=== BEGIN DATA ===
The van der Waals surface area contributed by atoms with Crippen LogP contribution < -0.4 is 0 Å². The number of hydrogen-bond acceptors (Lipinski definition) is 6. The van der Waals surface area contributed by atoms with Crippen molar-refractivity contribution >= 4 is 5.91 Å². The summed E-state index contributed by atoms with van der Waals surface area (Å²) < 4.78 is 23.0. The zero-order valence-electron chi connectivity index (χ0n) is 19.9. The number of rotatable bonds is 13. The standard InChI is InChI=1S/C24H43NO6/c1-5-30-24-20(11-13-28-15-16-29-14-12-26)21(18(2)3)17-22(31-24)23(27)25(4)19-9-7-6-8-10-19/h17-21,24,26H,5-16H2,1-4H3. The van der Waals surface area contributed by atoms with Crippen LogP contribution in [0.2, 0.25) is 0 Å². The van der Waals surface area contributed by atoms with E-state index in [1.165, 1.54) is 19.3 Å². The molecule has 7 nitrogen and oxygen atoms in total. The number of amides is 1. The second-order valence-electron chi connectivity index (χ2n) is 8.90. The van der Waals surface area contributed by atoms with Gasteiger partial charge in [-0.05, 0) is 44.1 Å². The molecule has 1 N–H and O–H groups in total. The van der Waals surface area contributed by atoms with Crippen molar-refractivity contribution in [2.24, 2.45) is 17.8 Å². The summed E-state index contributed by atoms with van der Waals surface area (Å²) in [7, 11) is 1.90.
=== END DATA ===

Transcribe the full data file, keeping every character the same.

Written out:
The van der Waals surface area contributed by atoms with Crippen LogP contribution < -0.4 is 0 Å². The number of hydrogen-bond acceptors (Lipinski definition) is 6. The van der Waals surface area contributed by atoms with Crippen molar-refractivity contribution >= 4 is 5.91 Å². The summed E-state index contributed by atoms with van der Waals surface area (Å²) < 4.78 is 23.0. The zero-order valence-electron chi connectivity index (χ0n) is 19.9. The number of rotatable bonds is 13. The standard InChI is InChI=1S/C24H43NO6/c1-5-30-24-20(11-13-28-15-16-29-14-12-26)21(18(2)3)17-22(31-24)23(27)25(4)19-9-7-6-8-10-19/h17-21,24,26H,5-16H2,1-4H3. The van der Waals surface area contributed by atoms with Crippen LogP contribution in [0.2, 0.25) is 0 Å². The van der Waals surface area contributed by atoms with E-state index in [1.165, 1.54) is 19.3 Å². The molecule has 7 nitrogen and oxygen atoms in total. The number of amides is 1. The second-order valence-electron chi connectivity index (χ2n) is 8.90. The van der Waals surface area contributed by atoms with Gasteiger partial charge in [-0.05, 0) is 44.1 Å². The molecule has 1 N–H and O–H groups in total. The van der Waals surface area contributed by atoms with Crippen molar-refractivity contribution in [2.24, 2.45) is 17.8 Å². The summed E-state index contributed by atoms with van der Waals surface area (Å²) in [7, 11) is 1.90.